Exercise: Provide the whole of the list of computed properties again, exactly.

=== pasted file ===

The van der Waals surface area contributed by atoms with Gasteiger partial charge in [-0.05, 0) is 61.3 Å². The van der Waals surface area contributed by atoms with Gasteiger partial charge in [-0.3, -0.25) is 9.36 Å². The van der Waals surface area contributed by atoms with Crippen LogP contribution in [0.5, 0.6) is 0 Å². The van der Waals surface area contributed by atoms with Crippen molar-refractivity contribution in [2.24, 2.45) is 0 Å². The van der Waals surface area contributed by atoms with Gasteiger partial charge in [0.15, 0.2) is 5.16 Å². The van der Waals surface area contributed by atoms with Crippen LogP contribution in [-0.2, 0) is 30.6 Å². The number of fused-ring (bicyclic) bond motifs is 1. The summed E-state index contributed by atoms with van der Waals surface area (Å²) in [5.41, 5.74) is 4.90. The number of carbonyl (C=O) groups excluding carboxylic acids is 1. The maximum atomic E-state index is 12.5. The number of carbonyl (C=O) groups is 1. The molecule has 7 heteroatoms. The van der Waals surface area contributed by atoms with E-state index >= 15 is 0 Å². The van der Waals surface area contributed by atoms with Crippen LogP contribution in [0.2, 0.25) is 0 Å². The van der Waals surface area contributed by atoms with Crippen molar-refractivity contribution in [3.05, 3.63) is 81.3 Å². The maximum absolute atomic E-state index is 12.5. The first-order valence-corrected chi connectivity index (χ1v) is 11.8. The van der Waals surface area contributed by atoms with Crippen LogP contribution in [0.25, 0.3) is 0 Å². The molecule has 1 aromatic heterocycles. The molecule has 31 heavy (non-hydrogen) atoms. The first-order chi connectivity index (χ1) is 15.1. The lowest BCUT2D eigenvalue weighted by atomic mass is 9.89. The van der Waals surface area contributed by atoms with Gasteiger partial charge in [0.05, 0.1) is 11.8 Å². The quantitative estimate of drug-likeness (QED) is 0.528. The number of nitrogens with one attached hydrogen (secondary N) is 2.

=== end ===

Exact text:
The van der Waals surface area contributed by atoms with Gasteiger partial charge in [-0.05, 0) is 61.3 Å². The van der Waals surface area contributed by atoms with Gasteiger partial charge in [-0.3, -0.25) is 9.36 Å². The van der Waals surface area contributed by atoms with Crippen LogP contribution in [0.5, 0.6) is 0 Å². The van der Waals surface area contributed by atoms with Crippen molar-refractivity contribution in [2.24, 2.45) is 0 Å². The van der Waals surface area contributed by atoms with Gasteiger partial charge in [0.15, 0.2) is 5.16 Å². The van der Waals surface area contributed by atoms with Crippen LogP contribution in [-0.2, 0) is 30.6 Å². The number of fused-ring (bicyclic) bond motifs is 1. The summed E-state index contributed by atoms with van der Waals surface area (Å²) in [5.41, 5.74) is 4.90. The number of carbonyl (C=O) groups excluding carboxylic acids is 1. The maximum atomic E-state index is 12.5. The number of carbonyl (C=O) groups is 1. The molecule has 7 heteroatoms. The van der Waals surface area contributed by atoms with E-state index >= 15 is 0 Å². The van der Waals surface area contributed by atoms with Crippen LogP contribution in [0.2, 0.25) is 0 Å². The van der Waals surface area contributed by atoms with Crippen molar-refractivity contribution in [3.05, 3.63) is 81.3 Å². The maximum absolute atomic E-state index is 12.5. The first-order valence-corrected chi connectivity index (χ1v) is 11.8. The van der Waals surface area contributed by atoms with Crippen LogP contribution in [0.25, 0.3) is 0 Å². The molecule has 1 aromatic heterocycles. The molecule has 31 heavy (non-hydrogen) atoms. The first-order chi connectivity index (χ1) is 15.1. The lowest BCUT2D eigenvalue weighted by atomic mass is 9.89. The van der Waals surface area contributed by atoms with Gasteiger partial charge in [0.05, 0.1) is 11.8 Å². The quantitative estimate of drug-likeness (QED) is 0.528. The number of nitrogens with one attached hydrogen (secondary N) is 2.